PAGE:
Catherine Lacey speaks with author Amelia Gray about her new novel THREATS.
My awe of Amelia Gray began last winter at a noisy bar in DC. Half-drunk and totally drunk book nerds were getting rowdy at that year’s Lit Party, an unofficial AWP event that is usually more party than literature. Three readers were scheduled, and the audience feigned a few seconds interest in the first two before loudly returning to their conversations. Then Amelia Gray took the stage, and the crowd was completely rapt. She read (or really, shouted) from a stack of index cards, one threat on each card, tossing them aside as she went. “I WILL LOCK YOU IN A ROOM MUCH LIKE YOUR OWN UNTIL IT BEGINS TO FILL WITH WATER,” and “I WILL CROSS STITCH AN IMAGE OF YOUR HOME BURNING. I WILL HANG IT OVER YOUR BED WHILE YOU SLEEP,” then “LETS MAKE A BABY.”
This, of course, was just a condensed taste of Gray’s work. Her first collection of short fiction, AM/PM, came out from Featherproof books in 2009 and her second collection Museum of the Weird, was released by FC2 in 2010. She soon caught the attention of FSG, who just published her first novel, THREATS. I recently emailed with Amelia about some questions the novel raised for me.
Catherine Lacey Given your experience as a short fiction writer, I wondered if the messages that David finds around the house came first, as their own little stories. Maybe this was because I was so struck by the voice, compelled by it. Could you tell me about how the work evolved, or, more specifically, if I am right that the threats came first and the rest of the story was built around them?
Amelia Gray You’re right! I hadn’t thought about it at the time, but in hindsight, the best way to get a unique voice in the threats themselves was to write them wholly separate from the rest of the book. I had pages of them, which I wrote for a reading, and when I started writing the book I was more interested in exploring what happened to the woman who died. It was a slow, happy realization that the threats were a part of it.
Catherine Lacey on Jon McGregor’s newest collection, This Isn’t The Sort Of Thing That Happens To Someone Like You.
Jon McGregor’s newest collection, This Isn’t The Sort Of Thing That Happens To Someone Like You will sneak up on you. What at first seems like a realistic story of everyday people doing everyday things quietly forms a little surface crack, then a fissure, and suddenly the cistern under the ordinary floods out.
The first piece, “That Colour,” sets this pattern gorgeously. A woman observes that a certain shade of autumn leaves has returned, as it always does. She points this out to a man we assume is her partner. They have a circular conversation about the leaves, their color. “Those trees are turning that beautiful color again,” she says. “Is that right?” He asks. In less than two minutes, I had chills in a way that is rare and holy. It is clear they are not just talking about leaves, but the seasons in their own relationship and their eventual bodily demise.
It is a little unfortunate that the story that follows, “In Winter The Sky,” is one of the more disorienting, albeit ambitious pieces. On one page there is a third person account of a husband’s long-kept and gruesome secret, while on the opposite page is a long attempt at a poem written by his wife. It has its moments, but I found myself craving more of the bare beauty in the opener. It probably would have been a good idea to take a walk around the block before diving into the next one.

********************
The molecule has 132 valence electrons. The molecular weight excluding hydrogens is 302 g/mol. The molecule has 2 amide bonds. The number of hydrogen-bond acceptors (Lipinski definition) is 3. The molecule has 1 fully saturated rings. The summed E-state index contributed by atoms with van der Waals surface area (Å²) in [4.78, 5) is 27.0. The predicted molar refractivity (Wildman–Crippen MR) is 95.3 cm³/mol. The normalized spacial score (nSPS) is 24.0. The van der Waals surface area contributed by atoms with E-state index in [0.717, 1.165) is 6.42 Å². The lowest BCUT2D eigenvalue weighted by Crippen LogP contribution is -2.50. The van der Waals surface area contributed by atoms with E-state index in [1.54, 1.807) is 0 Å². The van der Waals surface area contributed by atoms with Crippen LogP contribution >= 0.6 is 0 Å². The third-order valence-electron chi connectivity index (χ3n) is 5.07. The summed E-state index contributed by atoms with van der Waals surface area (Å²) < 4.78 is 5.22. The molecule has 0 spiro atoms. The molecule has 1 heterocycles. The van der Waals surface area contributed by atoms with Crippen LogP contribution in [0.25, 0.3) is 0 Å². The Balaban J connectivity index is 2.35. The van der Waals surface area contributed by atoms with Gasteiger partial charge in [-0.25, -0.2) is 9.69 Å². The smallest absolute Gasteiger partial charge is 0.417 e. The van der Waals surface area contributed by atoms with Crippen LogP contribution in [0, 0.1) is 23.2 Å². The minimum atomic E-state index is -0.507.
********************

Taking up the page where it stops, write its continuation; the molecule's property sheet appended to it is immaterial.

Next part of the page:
Michael Jeffrey Lee on ugly writing and his short story collection Something In My Eye.
I read Michael Jeffrey Lee’s debut collection of short stories, Something In My Eye, this past winter, and I have not been able to shake it. Each story is delivered in a peculiar voice but all of them have a feeling of being imperative; every opening gives the feeling that a valuable secret lies in the next few pages, and Lee delivers on that promise. Some are startling or grotesque, but none are transgressive for the sake of being transgressive. Ideas and conventions around sexuality, class, violence, religion, and nationalism are taken on in narrative form, all with humor and bizarre elegance. It’s no wonder Francine Prose named this collection the winner of Mary McCarthy Prize in Short Fiction.
Catherine Lacey Before this interview can go anywhere, I need to know about your career as a nightclub singer. Where do you sing (or did you sing) and what are your standard songs?
Michael Jeffrey Lee Well, I am really ruing the day that I ever wrote that bio for myself, not realizing how permanent it would be. That part of my life is more or less over, and I’m happy about it. No more lugging my own gear everywhere. I used to sing at places in New Orleans like the Circle Bar or Siberia—another cozy little spot—but both recently lost their music licenses and now feature nothing but improv comedy. The standards I sang had titles like, “I Will Think Much of This Kindness,” and “The Angel,” and sometimes I would sing Eric Clapton’s “Wonderful Tonight,” but not in a way that would have made the master proud. I regret the other things I listed on my bio as well: none of them really apply anymore.